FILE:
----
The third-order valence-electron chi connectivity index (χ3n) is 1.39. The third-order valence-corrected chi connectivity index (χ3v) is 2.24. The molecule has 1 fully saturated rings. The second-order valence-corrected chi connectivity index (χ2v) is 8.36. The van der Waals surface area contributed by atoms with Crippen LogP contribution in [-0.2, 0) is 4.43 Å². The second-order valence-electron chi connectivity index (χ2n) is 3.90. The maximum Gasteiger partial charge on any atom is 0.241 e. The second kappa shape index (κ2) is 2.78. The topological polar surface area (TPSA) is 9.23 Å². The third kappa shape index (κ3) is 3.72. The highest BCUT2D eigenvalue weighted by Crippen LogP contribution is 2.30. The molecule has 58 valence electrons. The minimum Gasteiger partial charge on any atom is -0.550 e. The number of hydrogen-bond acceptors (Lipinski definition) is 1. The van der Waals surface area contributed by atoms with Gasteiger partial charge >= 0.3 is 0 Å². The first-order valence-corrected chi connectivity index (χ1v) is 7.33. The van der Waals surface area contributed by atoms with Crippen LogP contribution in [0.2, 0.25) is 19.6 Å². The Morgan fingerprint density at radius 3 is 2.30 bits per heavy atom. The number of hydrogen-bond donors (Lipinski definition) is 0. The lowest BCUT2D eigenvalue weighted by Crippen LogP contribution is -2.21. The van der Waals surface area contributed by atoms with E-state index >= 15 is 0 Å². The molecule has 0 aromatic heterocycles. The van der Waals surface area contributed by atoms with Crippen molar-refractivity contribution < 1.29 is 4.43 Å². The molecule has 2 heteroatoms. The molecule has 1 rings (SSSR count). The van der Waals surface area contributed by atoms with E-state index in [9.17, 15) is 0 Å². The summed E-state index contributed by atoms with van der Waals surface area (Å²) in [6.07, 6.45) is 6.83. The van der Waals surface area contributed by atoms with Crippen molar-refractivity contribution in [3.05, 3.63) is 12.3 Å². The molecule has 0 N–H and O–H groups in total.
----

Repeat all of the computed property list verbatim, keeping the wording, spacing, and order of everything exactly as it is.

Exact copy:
The third-order valence-electron chi connectivity index (χ3n) is 1.39. The third-order valence-corrected chi connectivity index (χ3v) is 2.24. The molecule has 1 fully saturated rings. The second-order valence-corrected chi connectivity index (χ2v) is 8.36. The van der Waals surface area contributed by atoms with Crippen LogP contribution in [-0.2, 0) is 4.43 Å². The second-order valence-electron chi connectivity index (χ2n) is 3.90. The maximum Gasteiger partial charge on any atom is 0.241 e. The second kappa shape index (κ2) is 2.78. The topological polar surface area (TPSA) is 9.23 Å². The third kappa shape index (κ3) is 3.72. The highest BCUT2D eigenvalue weighted by Crippen LogP contribution is 2.30. The molecule has 58 valence electrons. The minimum Gasteiger partial charge on any atom is -0.550 e. The number of hydrogen-bond acceptors (Lipinski definition) is 1. The van der Waals surface area contributed by atoms with Gasteiger partial charge >= 0.3 is 0 Å². The first-order valence-corrected chi connectivity index (χ1v) is 7.33. The van der Waals surface area contributed by atoms with Crippen LogP contribution in [0.2, 0.25) is 19.6 Å². The Morgan fingerprint density at radius 3 is 2.30 bits per heavy atom. The number of hydrogen-bond donors (Lipinski definition) is 0. The lowest BCUT2D eigenvalue weighted by Crippen LogP contribution is -2.21. The van der Waals surface area contributed by atoms with E-state index >= 15 is 0 Å². The molecule has 0 aromatic heterocycles. The van der Waals surface area contributed by atoms with Crippen molar-refractivity contribution < 1.29 is 4.43 Å². The molecule has 2 heteroatoms. The molecule has 1 rings (SSSR count). The van der Waals surface area contributed by atoms with E-state index in [9.17, 15) is 0 Å². The summed E-state index contributed by atoms with van der Waals surface area (Å²) in [6.07, 6.45) is 6.83. The van der Waals surface area contributed by atoms with Crippen molar-refractivity contribution in [3.05, 3.63) is 12.3 Å². The molecule has 0 N–H and O–H groups in total.